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M. J. D'Occhio, B. D. Schanbacher, and J. E. Kinder

Summary. Testosterone-filled Silastic capsules were implanted into mature rams at the time of castration (wethers). After 6 weeks, a tonic pattern of FSH secretion was observed in rams, wethers and wethers implanted with testosterone. Castration caused serum concentrations of FSH to increase 4–5-fold. Relatively low serum concentrations of testosterone (25–50% of intact ram values) did not significantly affect FSH secretion in wethers, but wethers exposed to concentrations of testosterone equivalent to those of intact rams had serum concentrations of FSH similar to those of intact rams. We suggest that testosterone feedback can account for the gross differences in FSH observed between intact and castrated male sheep.

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B. D. Schanbacher, S. R. Schemm, and S. M. Rhind

Summary. Mature Suffolk ewes were either actively or passively immunized against the synthetic fragment of porcine inhibin alpha, pIα(1-30), to determine the effects on gonadotrophin secretion and ovulation rate. Thirteen control ewes were immunized against human serum albumin, 12 ewes were actively immunized against pIα(1-30) and 36 ewes were passively immunized with pIα(1-30) antiserum. Blood samples were collected at 4-h intervals for 72 h from oestrus-synchronized ewes following the withdrawal of the progestagen pessaries. Mean gonadotrophin concentrations measured during the oestrous cycle of control ewes, ewes actively immunized against pIα(1-30) and ewes passively immunized against pIα(1-30) were similar, but their secretory profiles differed. Serum concentrations of follicle-stimulating hormone (FSH) were highest in ewes which had received antiserum at the time of pessary withdrawal; FSH concentrations did not decrease during the follicular phase of the oestrous cycle in ewes given antiserum 24 h after pessary withdrawal. Subtle but significant increments in serum FSH concentrations were observed in all passively immunized ewes in which sampling commenced at the time of treatment. The amplitude of the preovulatory luteinizing hormone (LH) peak, but not of the FSH peak, and the postovulatory secondary rise in FSH were lower (P < 0·05) in actively immunized ewes than in control ewes. The mean (±s.e.) ovulation rate for actively immunized ewes (6·6 ± 1·0) was 3 times higher (P < 0·05) than that for control ewes (2·0 ± 0·2), but was unaffected by passive immunization (range, 1·8–2·3). The divergent results involving serum gonadotrophins and ovulation rate following active or passive immunization to the same pIα(1-30) immunogen suggest that changes in circulating gonadotrophins alone may not account for the increased ovulation rate in immunized Suffolk ewes.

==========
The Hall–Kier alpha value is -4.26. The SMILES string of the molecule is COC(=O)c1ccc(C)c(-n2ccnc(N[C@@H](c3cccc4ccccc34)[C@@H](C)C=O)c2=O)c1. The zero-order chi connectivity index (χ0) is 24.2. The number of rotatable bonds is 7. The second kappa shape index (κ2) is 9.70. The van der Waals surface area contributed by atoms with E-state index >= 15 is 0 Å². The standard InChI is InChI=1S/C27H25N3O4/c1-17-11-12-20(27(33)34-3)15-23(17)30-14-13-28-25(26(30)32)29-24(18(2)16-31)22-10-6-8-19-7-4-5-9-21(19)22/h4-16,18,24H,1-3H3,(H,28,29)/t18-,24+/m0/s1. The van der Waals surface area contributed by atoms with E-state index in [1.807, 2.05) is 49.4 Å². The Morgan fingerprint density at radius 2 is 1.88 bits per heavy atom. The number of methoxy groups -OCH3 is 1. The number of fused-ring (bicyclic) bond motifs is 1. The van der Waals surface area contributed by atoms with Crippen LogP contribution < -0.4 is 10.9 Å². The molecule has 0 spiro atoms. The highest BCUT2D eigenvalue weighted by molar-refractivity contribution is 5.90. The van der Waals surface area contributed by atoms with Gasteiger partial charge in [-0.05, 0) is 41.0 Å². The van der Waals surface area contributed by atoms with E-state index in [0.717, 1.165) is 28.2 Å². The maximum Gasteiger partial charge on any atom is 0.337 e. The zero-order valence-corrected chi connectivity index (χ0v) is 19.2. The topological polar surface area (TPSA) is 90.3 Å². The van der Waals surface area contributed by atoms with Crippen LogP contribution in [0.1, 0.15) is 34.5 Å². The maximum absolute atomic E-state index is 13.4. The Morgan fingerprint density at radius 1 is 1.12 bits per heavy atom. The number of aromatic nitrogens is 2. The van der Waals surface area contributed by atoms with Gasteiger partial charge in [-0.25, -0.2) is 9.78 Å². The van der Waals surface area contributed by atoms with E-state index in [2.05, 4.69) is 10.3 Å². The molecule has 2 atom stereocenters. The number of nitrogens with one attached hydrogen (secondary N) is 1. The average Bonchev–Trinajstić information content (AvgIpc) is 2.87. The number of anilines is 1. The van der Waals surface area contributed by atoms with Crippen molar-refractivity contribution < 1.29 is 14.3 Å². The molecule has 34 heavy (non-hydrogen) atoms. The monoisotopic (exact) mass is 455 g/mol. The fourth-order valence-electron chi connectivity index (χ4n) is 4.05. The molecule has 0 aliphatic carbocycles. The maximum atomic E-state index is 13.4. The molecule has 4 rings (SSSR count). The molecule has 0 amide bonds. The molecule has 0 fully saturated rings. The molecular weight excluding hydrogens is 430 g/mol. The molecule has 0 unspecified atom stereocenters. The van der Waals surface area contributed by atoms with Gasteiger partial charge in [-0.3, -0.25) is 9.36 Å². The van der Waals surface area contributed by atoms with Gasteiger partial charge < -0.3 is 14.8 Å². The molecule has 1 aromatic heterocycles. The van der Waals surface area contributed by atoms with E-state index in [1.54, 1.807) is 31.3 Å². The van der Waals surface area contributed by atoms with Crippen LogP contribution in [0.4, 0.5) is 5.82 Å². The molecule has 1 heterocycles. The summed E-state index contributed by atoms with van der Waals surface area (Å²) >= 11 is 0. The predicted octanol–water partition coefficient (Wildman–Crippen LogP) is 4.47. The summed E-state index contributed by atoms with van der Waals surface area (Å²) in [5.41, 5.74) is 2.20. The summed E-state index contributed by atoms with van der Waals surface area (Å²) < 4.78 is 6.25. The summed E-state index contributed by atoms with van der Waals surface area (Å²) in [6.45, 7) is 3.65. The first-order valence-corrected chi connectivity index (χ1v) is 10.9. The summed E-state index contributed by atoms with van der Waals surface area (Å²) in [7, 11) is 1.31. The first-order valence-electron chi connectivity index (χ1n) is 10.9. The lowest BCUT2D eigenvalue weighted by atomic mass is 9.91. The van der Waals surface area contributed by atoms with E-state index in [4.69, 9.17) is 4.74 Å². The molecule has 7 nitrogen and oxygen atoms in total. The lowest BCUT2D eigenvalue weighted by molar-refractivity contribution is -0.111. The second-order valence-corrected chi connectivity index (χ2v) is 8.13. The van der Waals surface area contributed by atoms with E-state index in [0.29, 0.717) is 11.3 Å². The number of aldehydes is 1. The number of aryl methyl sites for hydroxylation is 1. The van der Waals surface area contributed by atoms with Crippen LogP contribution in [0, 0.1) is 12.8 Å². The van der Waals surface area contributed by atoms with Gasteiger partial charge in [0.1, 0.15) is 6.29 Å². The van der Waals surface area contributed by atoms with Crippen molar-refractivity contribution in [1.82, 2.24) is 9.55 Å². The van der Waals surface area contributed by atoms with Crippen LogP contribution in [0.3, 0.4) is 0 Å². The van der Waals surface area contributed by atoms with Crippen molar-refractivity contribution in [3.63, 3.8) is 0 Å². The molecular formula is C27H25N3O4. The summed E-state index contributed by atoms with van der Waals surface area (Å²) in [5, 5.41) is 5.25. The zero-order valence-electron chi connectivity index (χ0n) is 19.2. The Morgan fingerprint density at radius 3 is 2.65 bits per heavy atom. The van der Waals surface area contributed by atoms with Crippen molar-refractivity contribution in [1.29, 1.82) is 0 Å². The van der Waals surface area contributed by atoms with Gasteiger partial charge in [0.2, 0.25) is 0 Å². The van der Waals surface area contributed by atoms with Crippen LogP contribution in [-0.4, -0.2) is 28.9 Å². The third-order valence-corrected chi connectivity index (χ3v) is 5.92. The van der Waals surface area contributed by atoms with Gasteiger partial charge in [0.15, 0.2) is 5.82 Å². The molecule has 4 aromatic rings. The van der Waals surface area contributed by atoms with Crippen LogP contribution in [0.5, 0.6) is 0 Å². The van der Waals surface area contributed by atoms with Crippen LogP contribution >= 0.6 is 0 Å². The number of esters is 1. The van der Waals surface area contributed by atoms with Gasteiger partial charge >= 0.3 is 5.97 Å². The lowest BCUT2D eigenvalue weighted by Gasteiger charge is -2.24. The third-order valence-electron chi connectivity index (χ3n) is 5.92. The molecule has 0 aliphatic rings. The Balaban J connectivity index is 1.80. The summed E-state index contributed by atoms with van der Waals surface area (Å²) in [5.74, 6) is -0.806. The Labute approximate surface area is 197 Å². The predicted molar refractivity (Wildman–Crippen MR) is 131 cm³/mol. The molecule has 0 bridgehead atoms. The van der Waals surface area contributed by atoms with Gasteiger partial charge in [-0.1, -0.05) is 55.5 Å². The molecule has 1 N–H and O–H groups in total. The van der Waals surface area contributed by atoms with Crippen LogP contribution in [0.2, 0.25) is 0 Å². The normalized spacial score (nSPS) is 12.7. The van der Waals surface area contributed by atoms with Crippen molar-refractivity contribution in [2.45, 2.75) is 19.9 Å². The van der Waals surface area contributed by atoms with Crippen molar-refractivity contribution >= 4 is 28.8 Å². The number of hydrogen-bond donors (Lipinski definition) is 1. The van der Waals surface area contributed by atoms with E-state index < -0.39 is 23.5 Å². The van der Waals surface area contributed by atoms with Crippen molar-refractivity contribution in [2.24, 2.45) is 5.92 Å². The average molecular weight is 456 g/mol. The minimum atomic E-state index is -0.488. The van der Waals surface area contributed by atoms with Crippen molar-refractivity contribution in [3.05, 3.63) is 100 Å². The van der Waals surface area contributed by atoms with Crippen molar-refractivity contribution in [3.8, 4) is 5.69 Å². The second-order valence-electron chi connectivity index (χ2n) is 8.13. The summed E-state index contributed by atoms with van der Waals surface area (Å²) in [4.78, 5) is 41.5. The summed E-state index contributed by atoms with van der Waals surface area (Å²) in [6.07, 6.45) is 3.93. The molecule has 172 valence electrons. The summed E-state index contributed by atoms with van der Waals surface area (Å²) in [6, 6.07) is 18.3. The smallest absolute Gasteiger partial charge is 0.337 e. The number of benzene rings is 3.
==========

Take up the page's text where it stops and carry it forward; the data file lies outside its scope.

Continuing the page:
Keywords: inhibin; fecundity; LH; FSH; immunization; sheep

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Carnitine acetyltransferase activities have been determined in the testes of developing and cryptorchid rats. This enzyme appears to be associated with the primary spermatocytes and early spermatids of the rat testis since activities increased markedly when these cells were proliferating. The usefulness of carnitine acetyltransferase as a `marker enzyme' in the spermatogenic process is re-emphasized. Serum testosterone levels in the same animals closely paralleled the increased enzymatic activity (r = 0·59; P<0·01). The testes of rats made experimentally cryptorchid contained reduced activity of carnitine acetyltransferase. The enzyme activity of 1-day cryptorchid testes was reduced to approximately half, and the activity of 10-day cryptorchid testes was reduced to one-sixth that of normal adult testes.

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A number of experiments have shown that the mammalian testis is quite sensitive to changes in atmospheric gases, both in vivo and in vitro. Degenerative changes have been observed in testes of rodents exposed to abnormal levels of oxygen, neon, carbon monoxide and other elements (Cockett & Johnson, 1970).

High levels of carbon dioxide appear deleterious to general systemic responses (Mullenax & Dougherty, 1963) and to sperm cell integrity and male fertility (Mukherjee & Singh, 1967) in vivo; alterations in atmospheric CO2 levels affect metabolism of sperm cells (Salisbury, VanDemark, Lodge & Cragle, 1960) and testicular tissue (Fleeger, VanDemark & Johnson, 1967) in vitro. The changes in testes in vivo following short-term exposure of animals to elevated CO2, however, have not been reported. This study